Inversion affecting health?

As I sat in a classroom last semester, there was a claim made that did not sit well with me. The claim was that the inversion has particles that, over generations, can alter a person’s DNA. My mind was blown, and, as a future scientist, I wondered why I had never heard of this study before. I set out to find exactly what this means for all of us living in Utah faced with the inversion every winter.

For scientists, the major set of skills available for use are our observations through scientific method. Researching is made easy through the Internet. Anyone can find any information he or she would like on an inversion through websites like EPA.gov and Airquality.utah.gov. My research on those websites showed no results on PM2.5 (these are the mutagenic particles) and relation to DNA mutations.

Where to look next? Google Scholar? That yielded obscure results with 2-3 participants per study on the effects of car exhaust on urine contents. These articles did not support the claim.

I decided to contact representatives for the Department of Air Quality, who referenced me to the State Department of Toxicology.

I contacted Steve Packham, a toxicologist, to talk with him about mutagenic air quality problems. Packham had heard of no studies being carried on to make such drastic claims. The toxicology, molecular pathology and genetic studies needed for a mutagenic particle have not been carried out. Which brings me to my next question: Where has the need for scientific method and evidence gone? It seems that the media, government and even statisticians can make a drastic claims with no regard for scientific method that should accompany such a claim.

We have all heard that the inversion can be harmful to a person’s health with pre-existing conditions such as asthma. There was a study performed by the state of Utah that tested the number of emergency room visits on an inversion day versus the number of admissions on a non-inversion day. Is this conclusive evidence to make such a widespread claim that inversion is bad on health? I think not. I think that a person with asthma is going to look at that health statement and think it can’t be that bad. Assuming is not part of science. Therefore,  the claim about asthma and inversion is not backed up by substantial evidence.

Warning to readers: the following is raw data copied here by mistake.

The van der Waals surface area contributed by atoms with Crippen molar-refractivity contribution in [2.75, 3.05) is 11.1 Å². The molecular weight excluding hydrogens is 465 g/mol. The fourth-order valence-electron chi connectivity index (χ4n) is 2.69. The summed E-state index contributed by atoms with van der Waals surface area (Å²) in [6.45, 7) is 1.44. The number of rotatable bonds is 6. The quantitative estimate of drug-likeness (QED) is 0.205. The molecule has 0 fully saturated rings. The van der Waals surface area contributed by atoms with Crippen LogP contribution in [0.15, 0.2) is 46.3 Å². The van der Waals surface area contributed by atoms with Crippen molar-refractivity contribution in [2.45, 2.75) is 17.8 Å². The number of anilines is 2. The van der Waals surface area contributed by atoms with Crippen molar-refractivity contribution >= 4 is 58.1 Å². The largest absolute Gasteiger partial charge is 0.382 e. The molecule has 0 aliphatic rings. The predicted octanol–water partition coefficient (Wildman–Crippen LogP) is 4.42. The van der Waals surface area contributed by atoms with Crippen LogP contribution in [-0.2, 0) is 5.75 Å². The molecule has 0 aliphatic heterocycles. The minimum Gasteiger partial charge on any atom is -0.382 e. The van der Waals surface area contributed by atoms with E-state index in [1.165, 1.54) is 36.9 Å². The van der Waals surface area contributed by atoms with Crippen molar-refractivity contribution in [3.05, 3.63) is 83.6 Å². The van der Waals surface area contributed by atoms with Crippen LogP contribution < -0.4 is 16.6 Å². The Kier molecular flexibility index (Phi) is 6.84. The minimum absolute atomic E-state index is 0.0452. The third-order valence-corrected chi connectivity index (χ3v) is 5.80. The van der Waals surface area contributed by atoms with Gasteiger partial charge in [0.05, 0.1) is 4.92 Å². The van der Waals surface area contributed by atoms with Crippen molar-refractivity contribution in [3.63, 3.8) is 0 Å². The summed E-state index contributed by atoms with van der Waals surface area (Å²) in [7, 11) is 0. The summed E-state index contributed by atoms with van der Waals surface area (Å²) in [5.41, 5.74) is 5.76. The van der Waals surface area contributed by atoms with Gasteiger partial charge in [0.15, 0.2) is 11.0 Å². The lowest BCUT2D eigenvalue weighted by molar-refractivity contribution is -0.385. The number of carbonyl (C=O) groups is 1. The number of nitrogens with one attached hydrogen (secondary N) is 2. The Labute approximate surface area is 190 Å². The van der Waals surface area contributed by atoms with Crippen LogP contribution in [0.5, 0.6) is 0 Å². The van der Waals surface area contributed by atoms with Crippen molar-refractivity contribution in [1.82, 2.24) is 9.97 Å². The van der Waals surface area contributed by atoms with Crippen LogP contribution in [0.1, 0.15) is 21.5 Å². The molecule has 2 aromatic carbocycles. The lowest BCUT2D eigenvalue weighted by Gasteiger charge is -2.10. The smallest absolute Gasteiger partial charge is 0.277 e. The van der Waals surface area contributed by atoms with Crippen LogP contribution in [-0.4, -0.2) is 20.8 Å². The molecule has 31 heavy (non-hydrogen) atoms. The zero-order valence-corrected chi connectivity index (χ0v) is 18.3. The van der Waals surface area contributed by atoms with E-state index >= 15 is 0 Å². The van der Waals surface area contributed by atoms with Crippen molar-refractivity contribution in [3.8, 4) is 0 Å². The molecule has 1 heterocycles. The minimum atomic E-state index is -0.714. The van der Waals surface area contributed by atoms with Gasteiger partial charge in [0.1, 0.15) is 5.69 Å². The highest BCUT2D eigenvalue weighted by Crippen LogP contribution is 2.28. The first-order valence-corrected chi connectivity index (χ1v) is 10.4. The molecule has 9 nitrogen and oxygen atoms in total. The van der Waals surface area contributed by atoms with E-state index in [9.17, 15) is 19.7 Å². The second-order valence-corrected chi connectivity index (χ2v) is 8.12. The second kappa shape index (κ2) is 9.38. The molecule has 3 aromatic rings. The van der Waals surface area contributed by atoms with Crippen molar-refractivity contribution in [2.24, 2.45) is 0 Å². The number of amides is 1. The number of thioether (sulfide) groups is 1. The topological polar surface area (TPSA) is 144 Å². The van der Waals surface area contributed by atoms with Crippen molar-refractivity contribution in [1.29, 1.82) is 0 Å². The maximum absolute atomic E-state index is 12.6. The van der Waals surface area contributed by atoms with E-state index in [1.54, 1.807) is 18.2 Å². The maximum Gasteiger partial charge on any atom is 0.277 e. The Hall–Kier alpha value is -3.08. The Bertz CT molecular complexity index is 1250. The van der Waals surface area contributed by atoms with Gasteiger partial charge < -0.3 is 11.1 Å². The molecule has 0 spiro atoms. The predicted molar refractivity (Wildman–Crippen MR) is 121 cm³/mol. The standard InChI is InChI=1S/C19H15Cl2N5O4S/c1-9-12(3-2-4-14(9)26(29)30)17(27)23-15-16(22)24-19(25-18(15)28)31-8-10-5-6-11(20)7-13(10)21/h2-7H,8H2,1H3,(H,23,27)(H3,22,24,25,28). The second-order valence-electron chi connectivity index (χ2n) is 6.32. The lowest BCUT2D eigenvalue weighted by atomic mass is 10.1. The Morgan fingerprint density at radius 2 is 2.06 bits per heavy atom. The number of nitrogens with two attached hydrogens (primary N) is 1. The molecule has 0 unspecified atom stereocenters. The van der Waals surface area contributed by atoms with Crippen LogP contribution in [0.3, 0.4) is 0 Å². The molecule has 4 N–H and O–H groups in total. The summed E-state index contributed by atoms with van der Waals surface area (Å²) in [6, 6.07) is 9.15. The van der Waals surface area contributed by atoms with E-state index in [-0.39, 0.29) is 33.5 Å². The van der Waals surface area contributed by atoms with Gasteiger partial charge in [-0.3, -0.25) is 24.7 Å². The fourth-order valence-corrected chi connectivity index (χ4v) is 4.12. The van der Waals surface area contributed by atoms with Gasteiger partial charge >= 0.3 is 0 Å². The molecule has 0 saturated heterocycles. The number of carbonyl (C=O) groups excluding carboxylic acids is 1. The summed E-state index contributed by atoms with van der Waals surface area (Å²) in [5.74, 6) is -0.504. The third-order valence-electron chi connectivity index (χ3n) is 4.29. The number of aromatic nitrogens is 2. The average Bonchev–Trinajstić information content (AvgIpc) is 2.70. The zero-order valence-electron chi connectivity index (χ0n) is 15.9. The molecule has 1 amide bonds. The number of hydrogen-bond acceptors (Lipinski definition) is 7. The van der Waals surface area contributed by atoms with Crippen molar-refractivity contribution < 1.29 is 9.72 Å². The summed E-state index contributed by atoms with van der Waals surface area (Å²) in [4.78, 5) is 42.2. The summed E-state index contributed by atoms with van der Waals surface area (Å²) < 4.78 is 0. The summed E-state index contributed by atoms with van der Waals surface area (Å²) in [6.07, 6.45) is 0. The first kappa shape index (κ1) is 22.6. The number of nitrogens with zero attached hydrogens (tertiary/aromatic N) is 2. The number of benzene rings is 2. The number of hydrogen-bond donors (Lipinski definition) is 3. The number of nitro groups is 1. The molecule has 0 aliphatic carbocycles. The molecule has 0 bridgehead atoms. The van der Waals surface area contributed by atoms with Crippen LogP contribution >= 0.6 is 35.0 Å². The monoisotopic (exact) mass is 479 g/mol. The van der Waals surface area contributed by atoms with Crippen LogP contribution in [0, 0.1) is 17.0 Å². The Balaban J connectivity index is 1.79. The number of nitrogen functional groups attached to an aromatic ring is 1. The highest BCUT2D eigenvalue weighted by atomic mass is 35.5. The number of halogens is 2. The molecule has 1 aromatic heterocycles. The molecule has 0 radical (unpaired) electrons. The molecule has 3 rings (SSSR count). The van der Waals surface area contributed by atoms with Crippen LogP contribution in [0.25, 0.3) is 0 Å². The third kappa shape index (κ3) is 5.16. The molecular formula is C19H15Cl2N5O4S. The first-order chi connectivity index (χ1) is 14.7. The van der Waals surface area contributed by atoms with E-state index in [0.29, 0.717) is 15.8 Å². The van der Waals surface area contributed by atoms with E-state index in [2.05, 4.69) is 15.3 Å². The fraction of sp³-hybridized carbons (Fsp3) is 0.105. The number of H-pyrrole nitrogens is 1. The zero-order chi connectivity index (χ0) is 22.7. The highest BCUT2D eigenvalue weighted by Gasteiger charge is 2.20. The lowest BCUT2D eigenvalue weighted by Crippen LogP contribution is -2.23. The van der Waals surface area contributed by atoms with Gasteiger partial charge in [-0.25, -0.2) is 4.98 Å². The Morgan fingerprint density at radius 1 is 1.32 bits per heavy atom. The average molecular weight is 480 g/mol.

The Environmental Protection Agency works hard to mandate air-quality conditions within each state. The Utah Department of Air Quality works harder to regulate businesses and automobiles to meet those standards. Why? Why is there a need for such strict regulation? The EPA has brilliant scientists who work long, hard hours. Where are the published studies to help back up the claims made by politicians within their agency? If the governmental agencies could start recognizing their scientists as beacons of change, they would certainly back up claims with more conclusive scientific studies.

If I am being told something is bad for me, I want to know why. I want evidence. Good, strong scientific evidence. I want to read someone’s hypothesis (what they think will be the resolution and outcome), with strong methods and data to back up an even stronger conclusion.

I know that I do not like walking outside to see a cloud of pollution lingering over this beautiful campus, but without serious evidence and a reason for change, there will be no change. This inversion will continue not only due to nature, but because the claims lack evidence to scare people into a change. My favorite phrase is that it takes a village to raise a child. Well, I think it takes a community to make a change. This community is built on all types of people coming together toward a common goal. The scientific community must work together, all disciplines from statisticians to chemists, to bring about conclusive evidence for a better environment.

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Posted by on January 12, 2013. Filed under Columns, Health, Opinion, Science, Science & Tech. You can follow any responses to this entry through the RSS 2.0. You can leave a response or trackback to this entry

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